A recent poll showed 22 percent of American millennials haven’t heard of the Holocaust. Two-thirds of those millennials could not identify the significance of Auschwitz, the deadly concentration camp in Nazi-occupied Poland.
Carmel Mayor Jim Brainard used the Holocaust Remembrance Day ceremony to urge caution on not letting history repeat itself. The event was April 13 at The Studio Theater at the Center for the Performing Center in Carmel.
“Six million Jews were killed by the Nazis,” Brainard said. “Men, women and children were sent to death merely for being different. Let’s not just remember how they died but how they lived. Mothers, fathers, sons and daughters, sisters and brothers who loved and hoped and dreamed just like us.”
Brainard said it’s important to talk about the Holocaust, as difficult as it is.
“So we never forget,” Brainard said. “You may have heard the phrase that history gives us cause for hope rather than despair.”
Brainard said it wasn’t that long ago that democracy failed in civilized, modern Europe, reminding the audience Adolph Hitler was elected chancellor of Germany.
“It’s important to remember so we can protect our own society from that same fate,” Brainard said. “After several years of saying never again, there are indicators we are seeing a resurgence of anti-semitism as well as other groups of people who hate people unlike themselves.”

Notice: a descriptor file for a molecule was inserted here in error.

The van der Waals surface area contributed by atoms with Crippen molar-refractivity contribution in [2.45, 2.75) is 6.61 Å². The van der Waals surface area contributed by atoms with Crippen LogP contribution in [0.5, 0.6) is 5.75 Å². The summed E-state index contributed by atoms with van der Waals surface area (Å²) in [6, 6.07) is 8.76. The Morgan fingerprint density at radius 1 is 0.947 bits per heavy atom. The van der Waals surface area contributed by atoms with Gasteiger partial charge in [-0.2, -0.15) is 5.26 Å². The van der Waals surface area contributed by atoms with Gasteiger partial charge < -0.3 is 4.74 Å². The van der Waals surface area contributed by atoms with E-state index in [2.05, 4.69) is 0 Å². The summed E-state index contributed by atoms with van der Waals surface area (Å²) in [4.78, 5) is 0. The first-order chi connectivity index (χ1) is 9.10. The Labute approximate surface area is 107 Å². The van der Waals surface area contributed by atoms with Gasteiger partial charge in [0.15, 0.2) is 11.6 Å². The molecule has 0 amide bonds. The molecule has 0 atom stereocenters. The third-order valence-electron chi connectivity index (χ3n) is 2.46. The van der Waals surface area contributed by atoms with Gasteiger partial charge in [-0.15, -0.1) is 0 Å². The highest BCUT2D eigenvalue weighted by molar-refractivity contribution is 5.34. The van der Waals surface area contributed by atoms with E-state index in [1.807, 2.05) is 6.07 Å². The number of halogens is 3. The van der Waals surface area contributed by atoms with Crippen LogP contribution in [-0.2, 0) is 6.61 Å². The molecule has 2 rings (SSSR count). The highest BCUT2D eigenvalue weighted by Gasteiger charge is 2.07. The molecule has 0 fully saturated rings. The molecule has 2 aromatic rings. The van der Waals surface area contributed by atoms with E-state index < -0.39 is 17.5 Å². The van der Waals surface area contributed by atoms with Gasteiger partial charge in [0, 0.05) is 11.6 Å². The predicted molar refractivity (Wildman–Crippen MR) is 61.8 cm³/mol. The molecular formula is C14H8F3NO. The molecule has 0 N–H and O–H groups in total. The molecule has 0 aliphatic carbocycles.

Brainard said it important to remember it was everyday people who did evil and who very easily fell into doing evil in Nazi Germany.
“So it’s particularly important we never let democracy fail here,” he said. “Never again recognizes the fundamental rights of free people. Never again means we will never allow the seeds of hate and bigotry to take root.”
Brainard used the ceremony to pay tribute to attendee Janina Korzeniewski Clark, a 96-year-old Carmel resident whose Catholic family orchestrated the freedom of many Polish Jewish citizens by smuggling them out of the Warsaw Ghetto and into her parents’ home. They hid in her family’s cellar until other Resistance members could take them out of Warsaw to safety.
“This amazing woman was horrified of what was happening to the Jewish people of Warsaw, many of whom were friends,” Brainard said. “She risked her life every time she participated.”
Brainard said Clark has signed contracts for a screenplay and book about her life.
The main guest speaker was Indianapolis resident Frank Grunwald, who survived concentration camps as a youngster. His mother and brother died in the gas chamber at Auschwitz, but another prisoner pulled Grunwald out of the line, saving him. The Indianapolis resident didn’t start talking about his experiences until a decade ago. Grunwald worked for 30 years at General Electric and now teaches industrial design at Purdue University.
“The memories of the Holocaust are with me every day and almost every hour,” Grunwald said. “What makes the Holocaust difficult to comprehend is the vast number of deaths.”
Grunwald said anti-semitism was prevalent in Europe before the war.
“The German propaganda machine was able to pour gasoline on an already existing fire,” he said. “Throughout history there has been a conflict between two powerful forces, anger and hatred as opposed to tolerance and empathy. These characteristics seem to accompany societies no matter where they are and how educated and culturally sophisticated they might be.
“Unfortunately, anger and hatred seems to be part of the human DNA. They will mostly likely continue to fester as long as man occupies this planet.”
Grunwald said his only hope is that history doesn’t repeat itself.